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That’s all she wrote

Q From Nicholas Brandes: I couldn’t find anything specific about that’s all she wrote except that it might have a World War Two epistolary basis. Do you know anything definite?

A You want “definite”? With etymology, it’s often difficult even to get as far as “vague”. As it happens, it’s easy to come to a firm conclusion about this one, so long as you fall in with the majority view. However, I’m always suspicious of the majority view and — as we shall see — it turns out to be wrong.

Let’s be clear to start with what the expression means. It always has an implication of finality about it, though it can be variously translated as “that’s all there is”, “it’s finished”, “it’s over”, “there’s no more”, “that’s enough”:

When it starts to get really dark — when the sky goes from blue to purple — I’m flipping back. That’s it; that’s all she wrote. I’m not walking through these woods after dark.

The Talisman, by Stephen King, 1984.

Skipper Tom meowing and hopping around like he had the itch. Then dumped a load of cat crap all over a lobster trap. Jack threw it overboard to rinse it, and that’s all she wrote buddy, he was jerked into the water.

The Shipping News, by E Annie Proulx, 1993.

When I first came across it (it’s not well known in the UK), I was puzzled by it. On the one hand it was obvious enough what it meant but why should anybody drag in a reference to an anonymous woman writer?

If you search the reference books for the answer, you’ll probably come across the story that you mention, that it’s from a bitter joke of the Second World War. An American serviceman opens a letter from his wife or girlfriend and starts to read it to his mates: “Dear John”. He stops. “Well, go on,” his listeners urge him, “read us the rest of it.” “I can’t,” he replies, “that’s all she wrote.”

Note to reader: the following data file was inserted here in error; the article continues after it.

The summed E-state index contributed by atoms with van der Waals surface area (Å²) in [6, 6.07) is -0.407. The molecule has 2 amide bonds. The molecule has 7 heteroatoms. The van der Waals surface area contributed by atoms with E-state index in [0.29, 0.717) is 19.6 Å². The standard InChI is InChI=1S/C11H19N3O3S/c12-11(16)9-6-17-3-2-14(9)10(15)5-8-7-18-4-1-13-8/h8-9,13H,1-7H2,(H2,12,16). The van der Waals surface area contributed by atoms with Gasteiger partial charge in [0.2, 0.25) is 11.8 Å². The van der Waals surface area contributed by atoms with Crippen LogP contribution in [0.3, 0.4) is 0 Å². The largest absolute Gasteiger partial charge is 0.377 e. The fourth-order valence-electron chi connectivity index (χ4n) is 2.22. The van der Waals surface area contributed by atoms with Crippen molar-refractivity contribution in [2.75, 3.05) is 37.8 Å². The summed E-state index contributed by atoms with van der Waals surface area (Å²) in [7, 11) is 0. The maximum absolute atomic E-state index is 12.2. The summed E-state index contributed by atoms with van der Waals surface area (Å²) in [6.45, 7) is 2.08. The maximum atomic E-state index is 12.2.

Dumping letters were common enough to have been given the Dear John letter epithet at the time, though it starts to appear in the record only in 1945. It’s a nice story, but it’s a pity about the absence of any contemporary evidence for it, such as somebody on record as telling the joke or referring to it.

The cover of a sheet music collection by Ernest Tubb
The Ernest Tubb collection of
1942 that contains the song

Another suggestion is that that’s all she wrote comes from the words of a popular song, perhaps one that linked Dear John to it. A song by Aubry Gass and Tex Ritter, written in 1950, the same year Hank Williams recorded it, has the line: “And that’s all she wrote, Dear John”. That arrived on the scene too late to be the origin. In 1946, George Crawford penned That’s All She Wrote, ’Cause the Pencil Broke, though similarly the dating confirms the title came from the existing saying. But there’s an earlier one.

Michael Templeton has found a song by Ernest Tubb, dubbed the Texas Troubadour, who was a pioneer of country music on radio from the late 1930s. His song was entitled That’s All She Wrote and appeared in a sheet music collection that was published by the American Music Inc of Hollywood in 1942. He also found this:

“That’s all she wrote!” gleefully called out a fan, before crossing the pit to collect a fifty-dollar bet.

Cock Fighting in Florida by Edward Jerome Voghler, in American Mercury, April 1942.

Garson O’Toole has since found three examples of that’s all she wrote in the Atlanta Daily World from June and August 1942. As all these examples derive from civilian contexts, the prevailing view that the idiom is from servicemen being dumped by Dear John letters is no longer sustainable. My guess is that the immediate source will turn out to be Ernest Tubb’s song, which surely must have been performed on radio before 1942 and which probably popularised it.

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Copyright © Michael Quinion, 1996–. All rights reserved.
Page created 5 Mar. 2011

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The English language is forever changing. New words appear; old ones fall out of use or alter their meanings. World Wide Words tries to record at least a part of this shifting wordscape by featuring new words, word histories, words in the news, and the curiosities of native English speech.

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Last modified: 5 March 2011.